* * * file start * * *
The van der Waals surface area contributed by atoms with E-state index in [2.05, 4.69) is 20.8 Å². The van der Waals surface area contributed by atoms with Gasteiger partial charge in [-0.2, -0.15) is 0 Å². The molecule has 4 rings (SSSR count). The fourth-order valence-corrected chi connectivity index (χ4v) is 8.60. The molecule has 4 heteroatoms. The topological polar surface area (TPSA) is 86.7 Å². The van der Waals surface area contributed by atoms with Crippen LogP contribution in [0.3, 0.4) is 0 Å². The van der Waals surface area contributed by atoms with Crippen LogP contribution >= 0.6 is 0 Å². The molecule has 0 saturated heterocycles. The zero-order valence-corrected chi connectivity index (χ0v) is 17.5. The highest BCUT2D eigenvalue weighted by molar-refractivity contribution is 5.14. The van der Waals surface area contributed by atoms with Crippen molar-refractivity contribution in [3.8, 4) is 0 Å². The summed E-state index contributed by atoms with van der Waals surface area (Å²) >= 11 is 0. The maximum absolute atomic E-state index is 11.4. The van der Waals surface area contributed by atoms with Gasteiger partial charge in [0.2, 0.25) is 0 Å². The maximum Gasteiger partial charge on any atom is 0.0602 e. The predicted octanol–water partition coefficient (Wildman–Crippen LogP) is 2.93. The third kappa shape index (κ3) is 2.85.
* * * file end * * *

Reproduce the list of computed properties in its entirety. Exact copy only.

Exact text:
The van der Waals surface area contributed by atoms with E-state index in [2.05, 4.69) is 20.8 Å². The van der Waals surface area contributed by atoms with Gasteiger partial charge in [-0.2, -0.15) is 0 Å². The molecule has 4 rings (SSSR count). The fourth-order valence-corrected chi connectivity index (χ4v) is 8.60. The molecule has 4 heteroatoms. The topological polar surface area (TPSA) is 86.7 Å². The van der Waals surface area contributed by atoms with Crippen LogP contribution in [0.3, 0.4) is 0 Å². The van der Waals surface area contributed by atoms with Crippen LogP contribution >= 0.6 is 0 Å². The molecule has 0 saturated heterocycles. The zero-order valence-corrected chi connectivity index (χ0v) is 17.5. The highest BCUT2D eigenvalue weighted by molar-refractivity contribution is 5.14. The van der Waals surface area contributed by atoms with Crippen molar-refractivity contribution in [3.8, 4) is 0 Å². The summed E-state index contributed by atoms with van der Waals surface area (Å²) >= 11 is 0. The maximum absolute atomic E-state index is 11.4. The van der Waals surface area contributed by atoms with Gasteiger partial charge in [0.2, 0.25) is 0 Å². The maximum Gasteiger partial charge on any atom is 0.0602 e. The predicted octanol–water partition coefficient (Wildman–Crippen LogP) is 2.93. The third kappa shape index (κ3) is 2.85.